U.S. News tips its conservative bias by portraying the Bush/Cheney/Addington concept of executive power as just a simple delineation of the separation of powers. Congress is empowered to make laws and as long as those laws are found to be constitutional the president is legally bound to adhere to and carry out those laws. The Bush Cult will never  come out into the light of good government because to do so would be to openly challenge the constitutionality of any laws that they feel impinge on executive power rather then going through the back alleys of purely speculative legal theory aided and abetted by a irresponsible and complicit congress. By not fully engaging the law in a way that is honest, both Bush and his congressional apologists are breeding contempt for the law.

If you expose any of the administration's wrong doing you may be prosecuted, Prosecution of Journalists Is Possible in NSA Leaks. If the administration uses reporters to spread its "official" leaks then that is OK, A Bad Leak

This fits the pattern of Mr. Bush's original sales pitch on the Iraq war — hyping the intelligence that bolstered his case and suppressing the intelligence that undercut it. In this case, Mr. Libby was authorized to talk about claims that Iraq had tried to buy uranium for nuclear weapons in Africa and not more reliable evidence to the contrary.

In a saner world the Attorney general would be investigating the Bush Whitehouse. These scroundrels are not just bending and breaking laws, they are creating their own reality.

'We control matter because we control the mind. Reality is inside the skull. You will learn by degrees, Winston. There is nothing that we could not do. Invisibility, levitation — anything. I could float off this floor like a soap bubble if I wish to. I do not wish to, because the Party does not wish it. You must get rid of those nineteenth-century ideas about the laws of Nature. We make the laws of Nature.'

'But you do not! You are not even masters of this planet. What about Eurasia and Eastasia? You have not conquered them yet.'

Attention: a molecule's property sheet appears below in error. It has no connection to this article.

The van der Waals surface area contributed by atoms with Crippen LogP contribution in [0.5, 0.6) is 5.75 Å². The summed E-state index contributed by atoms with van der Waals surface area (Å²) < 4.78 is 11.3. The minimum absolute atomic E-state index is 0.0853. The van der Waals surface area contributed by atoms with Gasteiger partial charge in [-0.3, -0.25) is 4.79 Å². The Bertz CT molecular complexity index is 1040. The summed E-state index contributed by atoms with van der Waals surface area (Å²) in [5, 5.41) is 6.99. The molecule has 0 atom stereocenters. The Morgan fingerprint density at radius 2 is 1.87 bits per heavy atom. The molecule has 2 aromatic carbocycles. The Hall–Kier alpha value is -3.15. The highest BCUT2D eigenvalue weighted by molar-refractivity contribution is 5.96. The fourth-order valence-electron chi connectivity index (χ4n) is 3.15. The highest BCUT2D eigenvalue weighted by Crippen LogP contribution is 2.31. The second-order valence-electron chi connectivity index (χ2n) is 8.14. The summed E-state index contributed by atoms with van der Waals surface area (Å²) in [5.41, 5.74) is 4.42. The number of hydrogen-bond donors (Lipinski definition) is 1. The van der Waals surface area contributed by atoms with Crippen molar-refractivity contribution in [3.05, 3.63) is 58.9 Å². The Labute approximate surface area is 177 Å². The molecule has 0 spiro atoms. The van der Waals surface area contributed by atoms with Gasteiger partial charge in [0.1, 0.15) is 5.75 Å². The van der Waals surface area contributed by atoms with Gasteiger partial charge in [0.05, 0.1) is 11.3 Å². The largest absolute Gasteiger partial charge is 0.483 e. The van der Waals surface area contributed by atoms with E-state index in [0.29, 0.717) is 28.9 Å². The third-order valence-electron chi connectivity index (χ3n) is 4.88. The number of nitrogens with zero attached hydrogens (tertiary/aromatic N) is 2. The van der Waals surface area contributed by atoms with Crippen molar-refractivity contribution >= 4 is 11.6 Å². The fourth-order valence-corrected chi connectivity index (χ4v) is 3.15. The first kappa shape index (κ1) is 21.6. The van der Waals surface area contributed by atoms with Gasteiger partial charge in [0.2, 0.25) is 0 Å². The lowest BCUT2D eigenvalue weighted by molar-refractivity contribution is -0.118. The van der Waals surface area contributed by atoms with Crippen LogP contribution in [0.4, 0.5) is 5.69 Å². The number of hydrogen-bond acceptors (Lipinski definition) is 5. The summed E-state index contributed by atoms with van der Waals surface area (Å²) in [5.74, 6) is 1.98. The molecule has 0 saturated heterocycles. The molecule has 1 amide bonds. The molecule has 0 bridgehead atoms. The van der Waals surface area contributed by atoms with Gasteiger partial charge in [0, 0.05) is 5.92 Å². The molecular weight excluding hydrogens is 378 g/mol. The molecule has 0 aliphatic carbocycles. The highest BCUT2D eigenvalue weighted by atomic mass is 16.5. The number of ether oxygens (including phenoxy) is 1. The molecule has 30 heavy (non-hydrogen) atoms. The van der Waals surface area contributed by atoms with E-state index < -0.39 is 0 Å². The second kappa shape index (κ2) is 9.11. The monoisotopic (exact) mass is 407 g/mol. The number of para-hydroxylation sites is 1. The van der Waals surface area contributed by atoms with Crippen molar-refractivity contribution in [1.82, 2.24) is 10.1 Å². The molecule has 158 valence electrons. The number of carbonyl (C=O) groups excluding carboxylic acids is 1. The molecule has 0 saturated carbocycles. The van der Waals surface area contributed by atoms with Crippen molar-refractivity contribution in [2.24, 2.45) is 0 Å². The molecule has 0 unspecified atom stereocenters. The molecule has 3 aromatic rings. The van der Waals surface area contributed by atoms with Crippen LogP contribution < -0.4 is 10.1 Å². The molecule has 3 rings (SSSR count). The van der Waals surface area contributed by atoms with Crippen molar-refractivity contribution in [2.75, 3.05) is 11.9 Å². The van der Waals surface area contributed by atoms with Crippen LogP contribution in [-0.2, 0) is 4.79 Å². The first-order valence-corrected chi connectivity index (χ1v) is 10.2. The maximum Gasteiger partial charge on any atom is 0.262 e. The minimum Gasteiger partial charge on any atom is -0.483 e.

'Unimportant. We shall conquer them when it suits us. And if we did not, what difference would it make? We can shut them out of existence. Oceania is the world.'

from Chapter 3 of the novel 1984 by George Orwell

I know you can. I know that. I don’t want to be assured


When People Talk, General Hayden Listens!
Warning: This cartoon may have undergone NSA monitoring

New Face, Old Evasion, Is 'waterboarding' still practiced by the CIA?

AT THE SENATE intelligence committee hearing Thursday on Gen. Michael V. Hayden's nomination to head the CIA, Sen. Dianne Feinstein (D-Calif.) asked the nominee a simple question: Is "waterboarding" an acceptable interrogation technique? Gen. Hayden responded: "Let me defer that to closed session, and I would be happy to discuss it in some detail." That was the wrong answer. The right one would have been simple: No. Last year Congress banned cruel, degrading and inhumane treatment of detainees; one of its explicit aims was to stop the CIA's use of waterboarding, which induces an excruciating sensation of drowning and is considered by most human rights organizations to constitute torture. So why couldn't Gen. Hayden say clearly that the technique is now off-limits?

I haven't seen it yet, but I'm sure some Democratic blogger will say that supporting Hayden is a smart political move because there are far worse candidates waiting in the wings. Another Goss or maybe a John Bolton who will be chasing agents down hall ways yelling that they better put aside their objectivity and tow the ideological line. They'll say that Hayden doesn't like Rummy, which is a little lame since the only people on the planet that still like Rummy are Al-Queda, George W., and the freepers ( kind of a political circle jerk of sado-masochists). Democrats would be better off voting against every single candidate that Bush proposes, because no matter who it is they'll have skeletons in their little conservative closet and the chorus will sing, Well Dems voted for him too…